Carthage is a city in Miner County, South Dakota, United States. The population was 187 at the 2000 census. Carthage gained a small amount of attention when it was featured in the book Into the Wild by Jon Krakauer. The book's subject, Chris McCandless, took a job at a grain elevator in the community
At the 2000 census, there were 187 people, 98 households and 52 families residing in the city. The population density was 128.1 per square mile (49.5/km²). There were 143 housing units at an average density of 98.0/sq mi (37.8/km²). The racial makeup of the city was 98.93% White, and 1.07% from two or more races.
There were 98 households of which 14.3% had children under the age of 18 living with them, 49.0% were married couples living together, 4.1% had a female householder with no husband present, and 46.9% were non-families. 43.9% of all households were made up of individuals and 28.6% had someone living alone who was 65 years of age or older. The average household size was 1.91 and the average family size was 2.63.
Age distribution was 16.0% under the age of 18, 6.4% from 18 to 24, 16.0% from 25 to 44, 26.2% from 45 to 64, and 35.3% who were 65 years of age or older. The median age was 51 years. For every 100 females there were 98.9 males. For every 100 females age 18 and over, there were 84.7 males.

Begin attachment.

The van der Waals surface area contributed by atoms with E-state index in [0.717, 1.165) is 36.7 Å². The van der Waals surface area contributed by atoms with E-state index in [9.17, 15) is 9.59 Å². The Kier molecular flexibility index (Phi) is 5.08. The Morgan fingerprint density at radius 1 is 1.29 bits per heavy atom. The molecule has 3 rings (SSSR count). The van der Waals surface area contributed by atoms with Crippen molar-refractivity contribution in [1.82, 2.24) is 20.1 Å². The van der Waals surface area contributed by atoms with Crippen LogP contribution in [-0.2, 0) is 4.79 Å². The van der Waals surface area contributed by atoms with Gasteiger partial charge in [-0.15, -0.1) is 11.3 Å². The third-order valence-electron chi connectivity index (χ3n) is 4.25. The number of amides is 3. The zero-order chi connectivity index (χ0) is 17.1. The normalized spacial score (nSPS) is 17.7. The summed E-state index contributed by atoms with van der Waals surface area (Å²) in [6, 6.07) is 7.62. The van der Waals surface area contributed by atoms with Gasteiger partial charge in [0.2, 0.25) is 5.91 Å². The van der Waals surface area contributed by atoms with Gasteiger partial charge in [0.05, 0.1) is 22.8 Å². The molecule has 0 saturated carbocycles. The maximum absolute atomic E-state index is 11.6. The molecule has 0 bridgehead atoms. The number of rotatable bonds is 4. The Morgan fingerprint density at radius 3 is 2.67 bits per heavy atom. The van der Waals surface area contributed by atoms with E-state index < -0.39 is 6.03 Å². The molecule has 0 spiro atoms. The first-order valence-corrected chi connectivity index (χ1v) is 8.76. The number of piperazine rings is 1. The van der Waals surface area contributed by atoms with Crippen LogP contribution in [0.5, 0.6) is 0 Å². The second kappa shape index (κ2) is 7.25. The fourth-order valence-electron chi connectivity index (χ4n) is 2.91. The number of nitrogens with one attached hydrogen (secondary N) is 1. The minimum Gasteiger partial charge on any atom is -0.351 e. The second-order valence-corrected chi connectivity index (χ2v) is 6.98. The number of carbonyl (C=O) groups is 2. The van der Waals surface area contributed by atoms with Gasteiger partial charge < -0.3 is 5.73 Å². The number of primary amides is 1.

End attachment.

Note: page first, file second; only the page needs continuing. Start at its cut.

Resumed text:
The median household income was $27,679, and the median family income was $32,917. Males had a median income of $26,750 versus $15,938 for females. The per capita income for the city was $15,100. About 13.2% of families and 17.4% of the population were below the poverty line, including 40.0% of those under the age of eighteen and 12.1% of those sixty five or over.

Grain elevators are buildings or complexes of buildings for storage and shipment of grain also referred to as elevators. They were invented in 1842-43 in Buffalo, New York, by a local merchant named Joseph Dart, Jr. and an engineer named Robert Dunbar. Using the steam-powered flour mills of Oliver Evans as their model, they invented the marine leg, which scooped grain out of the hulls of ships and elevated it to the top of the marine tower. Older grain elevators and bins often were constructed of framed or cribbed wood and were prone to fire. Grain elevator bins, tanks and silos are now usually constructed of steel or reinforced concrete. Bucket elevators are used to lift grain to a distributor or consignor where it flows by gravity through spouts or conveyors and into one of a number of bins, silos or tanks in a facility. When desired, the elevator's silos, bins and tanks are then emptied by gravity flow, sweep augers and conveyors. As grain is emptied from the elevator's bins, tanks and silos it is conveyed, blended and weighted into trucks, railroad cars, or barges and shipped to end users of grains (mills, ethanol plants, etc.).